As stated above, Qadir Member in the studied area consists mainly of shale and sandstones with intercalations of limestone and coal. Petrographic studies of 86 thin sections show that the sandstone samples are often fine to coarse-grained, sub angular to sub rounded, poorly to moderately sorted with convex and concave contact between sand size grains (Figure 6i). The amount of clay in these samples is low and in terms of maturity, they are sub mature to mature. The components of sandstones include different types of monocrystalline and polycrystalline quartz (including 2 or 3, and more than 3 components), plagioclase, and various types of sedimentary rock fragments (chert and sandstone) and a few metamorphic fragments. Accessory minerals are mica and heavy minerals such as zircon and tourmaline (Figures 6j and 6k) with very insignificant frequency (less than one percent). Calcite, hematite, and silica are the most frequent cement types, respectively (Figures 6l, 6m, and 6n). Also, given that Qadir Member sandstones have very low clay content, based on the diagrams of Pettijohn et al., 1987 and Folk (1980) and according to the data plot from modal analysis (Table 2 and 3), sandstone samples are at a range of litharenite to sublitharenite (Figures 5a, 5b, 5c, and 5d).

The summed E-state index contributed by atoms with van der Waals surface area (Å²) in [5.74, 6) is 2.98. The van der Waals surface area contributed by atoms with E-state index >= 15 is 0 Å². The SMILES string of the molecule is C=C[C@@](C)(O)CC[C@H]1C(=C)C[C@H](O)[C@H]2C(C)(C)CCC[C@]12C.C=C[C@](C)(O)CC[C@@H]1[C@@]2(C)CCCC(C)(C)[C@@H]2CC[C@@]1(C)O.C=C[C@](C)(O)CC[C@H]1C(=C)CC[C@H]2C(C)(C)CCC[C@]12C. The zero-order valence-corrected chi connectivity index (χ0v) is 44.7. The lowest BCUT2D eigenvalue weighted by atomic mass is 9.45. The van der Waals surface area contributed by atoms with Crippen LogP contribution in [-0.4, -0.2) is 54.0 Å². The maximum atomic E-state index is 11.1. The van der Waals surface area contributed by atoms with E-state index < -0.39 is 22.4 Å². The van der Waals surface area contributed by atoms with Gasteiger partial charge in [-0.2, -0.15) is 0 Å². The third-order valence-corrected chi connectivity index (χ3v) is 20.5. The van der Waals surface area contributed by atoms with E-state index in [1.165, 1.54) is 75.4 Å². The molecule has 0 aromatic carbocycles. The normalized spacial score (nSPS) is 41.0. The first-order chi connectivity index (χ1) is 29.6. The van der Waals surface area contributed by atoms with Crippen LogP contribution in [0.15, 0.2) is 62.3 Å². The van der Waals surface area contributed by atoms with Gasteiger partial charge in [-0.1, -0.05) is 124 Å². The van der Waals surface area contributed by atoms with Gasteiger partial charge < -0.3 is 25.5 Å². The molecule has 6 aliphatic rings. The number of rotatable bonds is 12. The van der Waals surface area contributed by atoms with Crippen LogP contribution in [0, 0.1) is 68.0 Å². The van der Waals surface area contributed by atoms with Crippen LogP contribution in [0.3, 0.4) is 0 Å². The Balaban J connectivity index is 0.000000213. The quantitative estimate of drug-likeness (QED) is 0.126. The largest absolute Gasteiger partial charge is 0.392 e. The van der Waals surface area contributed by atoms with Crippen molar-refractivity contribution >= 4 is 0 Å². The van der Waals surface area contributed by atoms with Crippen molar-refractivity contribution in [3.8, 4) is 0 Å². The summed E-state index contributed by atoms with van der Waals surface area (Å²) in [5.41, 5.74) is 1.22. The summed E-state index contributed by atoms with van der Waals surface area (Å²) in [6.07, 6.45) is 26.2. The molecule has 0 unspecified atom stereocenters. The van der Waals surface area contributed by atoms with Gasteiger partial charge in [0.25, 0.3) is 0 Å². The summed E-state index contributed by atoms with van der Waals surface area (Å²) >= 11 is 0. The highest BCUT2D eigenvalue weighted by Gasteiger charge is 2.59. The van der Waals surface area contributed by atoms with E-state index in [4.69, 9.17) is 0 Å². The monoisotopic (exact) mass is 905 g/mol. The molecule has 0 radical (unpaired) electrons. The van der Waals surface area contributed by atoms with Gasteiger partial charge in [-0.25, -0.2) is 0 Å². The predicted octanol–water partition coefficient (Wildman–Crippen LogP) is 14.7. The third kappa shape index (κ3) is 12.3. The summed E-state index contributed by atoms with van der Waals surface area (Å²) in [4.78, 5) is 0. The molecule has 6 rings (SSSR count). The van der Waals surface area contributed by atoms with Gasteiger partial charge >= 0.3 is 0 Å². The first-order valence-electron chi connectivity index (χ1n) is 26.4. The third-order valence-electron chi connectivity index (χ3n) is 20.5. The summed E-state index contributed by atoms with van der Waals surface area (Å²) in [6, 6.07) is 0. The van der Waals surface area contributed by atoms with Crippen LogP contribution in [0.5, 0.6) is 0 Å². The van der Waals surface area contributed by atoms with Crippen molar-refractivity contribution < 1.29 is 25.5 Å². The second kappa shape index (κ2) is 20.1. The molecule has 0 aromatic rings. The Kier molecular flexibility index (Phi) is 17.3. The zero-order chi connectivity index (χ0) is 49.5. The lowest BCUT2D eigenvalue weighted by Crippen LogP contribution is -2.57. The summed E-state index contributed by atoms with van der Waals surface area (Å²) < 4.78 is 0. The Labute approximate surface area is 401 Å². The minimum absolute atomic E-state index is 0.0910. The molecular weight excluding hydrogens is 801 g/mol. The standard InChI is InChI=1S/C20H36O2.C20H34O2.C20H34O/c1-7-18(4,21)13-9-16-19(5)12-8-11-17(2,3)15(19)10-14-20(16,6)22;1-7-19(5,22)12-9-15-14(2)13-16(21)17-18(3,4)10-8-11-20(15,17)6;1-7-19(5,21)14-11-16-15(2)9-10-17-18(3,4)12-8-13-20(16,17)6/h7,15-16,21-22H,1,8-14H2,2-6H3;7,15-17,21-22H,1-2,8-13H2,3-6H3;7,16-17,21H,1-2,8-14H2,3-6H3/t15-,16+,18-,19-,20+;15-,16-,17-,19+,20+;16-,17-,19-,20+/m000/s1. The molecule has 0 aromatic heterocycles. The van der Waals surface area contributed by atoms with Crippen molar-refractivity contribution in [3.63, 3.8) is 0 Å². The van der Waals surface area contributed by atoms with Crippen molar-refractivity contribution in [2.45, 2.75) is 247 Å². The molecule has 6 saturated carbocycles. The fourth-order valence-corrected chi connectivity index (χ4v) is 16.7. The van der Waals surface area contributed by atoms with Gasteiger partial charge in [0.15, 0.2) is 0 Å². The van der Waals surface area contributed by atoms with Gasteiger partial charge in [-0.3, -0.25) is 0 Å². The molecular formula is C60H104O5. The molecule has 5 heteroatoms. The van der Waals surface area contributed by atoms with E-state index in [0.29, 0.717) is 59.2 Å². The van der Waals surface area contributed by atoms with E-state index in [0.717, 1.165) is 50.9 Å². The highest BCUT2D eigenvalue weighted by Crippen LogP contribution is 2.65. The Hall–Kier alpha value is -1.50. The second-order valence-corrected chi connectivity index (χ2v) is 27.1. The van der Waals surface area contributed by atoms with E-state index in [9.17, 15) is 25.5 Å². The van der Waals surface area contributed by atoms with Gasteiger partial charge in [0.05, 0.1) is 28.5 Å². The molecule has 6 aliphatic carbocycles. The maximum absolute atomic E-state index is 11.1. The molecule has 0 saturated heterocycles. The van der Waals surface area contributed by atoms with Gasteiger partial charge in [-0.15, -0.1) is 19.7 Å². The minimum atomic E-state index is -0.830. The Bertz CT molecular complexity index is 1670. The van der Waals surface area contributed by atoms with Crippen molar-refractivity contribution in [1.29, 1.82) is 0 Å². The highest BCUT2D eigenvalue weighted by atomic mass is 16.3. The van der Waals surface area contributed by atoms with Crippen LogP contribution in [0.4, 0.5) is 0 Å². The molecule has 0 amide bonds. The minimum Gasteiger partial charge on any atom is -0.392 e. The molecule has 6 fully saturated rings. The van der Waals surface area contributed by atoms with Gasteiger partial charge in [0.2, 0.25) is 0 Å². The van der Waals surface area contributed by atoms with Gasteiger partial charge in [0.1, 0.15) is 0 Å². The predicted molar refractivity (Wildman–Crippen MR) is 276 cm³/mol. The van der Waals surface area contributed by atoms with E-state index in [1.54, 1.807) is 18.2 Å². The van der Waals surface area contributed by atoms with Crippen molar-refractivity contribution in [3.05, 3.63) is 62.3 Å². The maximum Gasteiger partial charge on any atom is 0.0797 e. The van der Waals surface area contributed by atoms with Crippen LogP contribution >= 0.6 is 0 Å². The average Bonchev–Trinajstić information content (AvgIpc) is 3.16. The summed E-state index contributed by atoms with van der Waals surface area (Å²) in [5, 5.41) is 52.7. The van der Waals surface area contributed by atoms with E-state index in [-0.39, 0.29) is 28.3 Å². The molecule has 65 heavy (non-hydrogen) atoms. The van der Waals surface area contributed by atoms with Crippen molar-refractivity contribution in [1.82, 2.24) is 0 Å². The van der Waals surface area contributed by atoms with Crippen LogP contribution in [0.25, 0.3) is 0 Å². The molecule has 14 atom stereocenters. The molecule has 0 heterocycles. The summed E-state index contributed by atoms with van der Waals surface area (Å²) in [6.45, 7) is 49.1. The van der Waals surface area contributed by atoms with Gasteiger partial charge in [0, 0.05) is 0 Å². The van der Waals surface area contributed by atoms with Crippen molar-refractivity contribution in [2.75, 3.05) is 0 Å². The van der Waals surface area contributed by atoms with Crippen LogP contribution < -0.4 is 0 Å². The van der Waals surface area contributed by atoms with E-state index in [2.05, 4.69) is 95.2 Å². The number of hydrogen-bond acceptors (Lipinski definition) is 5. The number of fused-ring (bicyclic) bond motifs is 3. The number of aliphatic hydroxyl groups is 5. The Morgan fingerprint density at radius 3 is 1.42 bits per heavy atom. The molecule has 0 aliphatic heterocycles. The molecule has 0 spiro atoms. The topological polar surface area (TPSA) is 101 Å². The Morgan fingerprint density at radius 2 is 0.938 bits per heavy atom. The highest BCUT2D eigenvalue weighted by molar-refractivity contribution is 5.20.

Lithofacies are controlled by sedimentary processes that operate in specific sedimentation environments, while changes in flow regimes result in altered sedimentary environments and the formation of lithofacies based on the conditions prevailing in the sedimentary basin; hence, recognition of lithofacies contributes significantly to the interpretation of synsedimentation (Kumar et al., 2007; Catuneanu, 2003). Analysis of the facies identified in Qadir Member led to the identification of three facies associations of coastal, deltaic and marine. Coastal facies include coastal plain, while deltaic facies include 1- Delta plain, 2- Proximal delta front, 3- Distal delta front, and 4- Prodelta, and finally, marine facies include the open marine environment, which will be discussed in more detail below.